The responsibility for MDA belongs primarily to the navies and coast guards worldwide, but none of them alone have the resources and manpower to manage everything required to protect nations from catastrophic events. Until recently, it has been the policy of most governments not to share critical information deemed assets of national security. But, the days of hoarding, holding or manipulating information cannot be tolerated anymore by either governments or commercial interests.

Achieving MDA is dependent on partnerships. But, often times the governments of non-civilians may not understand commercial shipping activities in such areas like ship management, cargo operations, marine terminal operations, supply chains supporting just-in-time delivery, commercial fisheries, tug and tow operations or passenger vessel operations. However, it is also important for maritime interest to also realize there are numerous illicit supply chains, smuggling of contraband, and potential terrorist threats in play in the marine environment. Today’s world trade is complex and it operates in networks of networks that no one truly understands completely. Although, we all realize port congestion is the bad guys force multiplier.

Forty percent of all marine containers enter the US through the Los Angeles/Long Beach complex. A recent GAO report mentioned a ‘Custom-Trade Partnership Against Terrorism’ (C-TPAT) simulated cargo scenario conducted by Booz Allen Hamilton in which smuggled weapons were detonated in cargo containers and all US ports were shut down for 12 days costing the US economy $58 billion. In this particular simulation, the terrorists did not close all the ports, the government did, and the impact of the $58 billion was self-induced. While 9/11 closed down all US airports for just five-days, the event forever altered security at airports around the world. Meanwhile, there are bulkers and freighters moving low-end cargoes such as gravel, coal or salt with mariners from third-world nations entering US ports, which also demand as much attention as high value cargoes entering territorial waters.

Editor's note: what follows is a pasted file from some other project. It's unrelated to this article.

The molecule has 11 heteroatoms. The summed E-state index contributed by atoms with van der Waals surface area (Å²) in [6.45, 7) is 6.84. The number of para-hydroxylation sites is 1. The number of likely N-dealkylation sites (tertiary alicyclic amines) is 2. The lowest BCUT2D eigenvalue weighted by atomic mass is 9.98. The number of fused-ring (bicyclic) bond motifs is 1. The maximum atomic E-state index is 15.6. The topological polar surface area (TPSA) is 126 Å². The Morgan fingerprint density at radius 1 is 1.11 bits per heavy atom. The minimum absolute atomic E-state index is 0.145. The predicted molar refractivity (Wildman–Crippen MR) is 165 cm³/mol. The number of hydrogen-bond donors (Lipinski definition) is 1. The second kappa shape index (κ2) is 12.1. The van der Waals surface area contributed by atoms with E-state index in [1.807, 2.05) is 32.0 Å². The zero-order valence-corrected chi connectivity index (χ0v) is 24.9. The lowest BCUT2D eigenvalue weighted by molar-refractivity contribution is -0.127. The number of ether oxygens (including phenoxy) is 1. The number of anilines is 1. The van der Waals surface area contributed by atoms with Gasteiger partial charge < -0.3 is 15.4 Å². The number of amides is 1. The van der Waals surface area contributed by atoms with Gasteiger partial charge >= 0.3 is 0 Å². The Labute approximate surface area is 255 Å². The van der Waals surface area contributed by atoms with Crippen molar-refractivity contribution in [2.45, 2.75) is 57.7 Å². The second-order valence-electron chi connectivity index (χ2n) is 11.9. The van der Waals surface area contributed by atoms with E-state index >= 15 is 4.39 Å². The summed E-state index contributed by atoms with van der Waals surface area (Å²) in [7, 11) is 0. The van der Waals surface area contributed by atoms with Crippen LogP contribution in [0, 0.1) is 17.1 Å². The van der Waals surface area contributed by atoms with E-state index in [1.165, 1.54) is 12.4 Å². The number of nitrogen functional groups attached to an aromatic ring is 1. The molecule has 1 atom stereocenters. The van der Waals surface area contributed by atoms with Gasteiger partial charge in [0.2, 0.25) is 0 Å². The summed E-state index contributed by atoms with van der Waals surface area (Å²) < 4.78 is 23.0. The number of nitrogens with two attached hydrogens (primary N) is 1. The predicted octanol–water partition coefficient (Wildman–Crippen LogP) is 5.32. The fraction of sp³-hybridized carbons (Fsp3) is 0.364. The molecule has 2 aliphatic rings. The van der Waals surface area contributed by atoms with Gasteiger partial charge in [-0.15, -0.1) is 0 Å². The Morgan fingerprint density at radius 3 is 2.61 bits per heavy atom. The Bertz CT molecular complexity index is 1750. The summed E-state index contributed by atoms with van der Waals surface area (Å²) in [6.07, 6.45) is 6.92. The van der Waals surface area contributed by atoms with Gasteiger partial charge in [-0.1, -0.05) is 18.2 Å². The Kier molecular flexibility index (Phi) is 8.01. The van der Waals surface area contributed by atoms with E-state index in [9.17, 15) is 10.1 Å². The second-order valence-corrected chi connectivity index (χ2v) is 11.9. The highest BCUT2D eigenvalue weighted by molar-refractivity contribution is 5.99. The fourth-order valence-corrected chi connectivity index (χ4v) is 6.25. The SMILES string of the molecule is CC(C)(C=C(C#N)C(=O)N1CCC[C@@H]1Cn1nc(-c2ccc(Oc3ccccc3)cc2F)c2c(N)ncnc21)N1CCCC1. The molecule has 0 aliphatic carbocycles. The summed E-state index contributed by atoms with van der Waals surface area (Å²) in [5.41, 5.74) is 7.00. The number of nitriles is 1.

One of the 9/11 Commission’s major findings was the need to improve sharing terrorism related information across government lines. And, there has been a shift from “need to know” to a “responsibility to provide” paradigm. While MDA has no room for turf wars, sharing information has moved to the forefront of relations between commercial shipping operations and governmental entities. The “Neptune Coalition” in San Francisco Bay, which is comprised of 20 federal, state, and local law enforcement and response agencies, meets regularly and shares information is an example of best practices in the MDA.

The National Maritime Intelligence Center (NMIC) and its director of intelligence are by-products of the 9/11 Commission and they are responsible for establishing centers to integrate the full spectrum of maritime intelligence and security requirements, including military, criminal, economic and national sovereignty issues in aggregate. MDA has become far more complex as the types of threats have changed from direct military forces and nations against nations to terrorists and criminals wanting to disrupt and do harm to people, commercial interests and governments.

"Charting the Course for Maritime Domain Awareness” is the theme for the upcoming Global Maritime Information Sharing Symposium in Baltimore, Maryland on September 14-16, 2010. The annual symposium will bring together private sector, non-governmental organizations and government agencies to collaborate on global maritime information sharing. It will be hosted by the National Maritime Domain Awareness Coordination Offices (NMCO) on behalf of the Maritime Administration. As this critical and essential agenda moves forward, it is incumbent for commercial shipping interests to get involved and become part of the process. Without being a part of the process, your company or organization may be left to deal with the final analysis and procedures. To attend go to http://www.ndia.org/meetings/0420/Pages/default.aspx

The opinions expressed herein are the author's and not necessarily those of The Maritime Executive.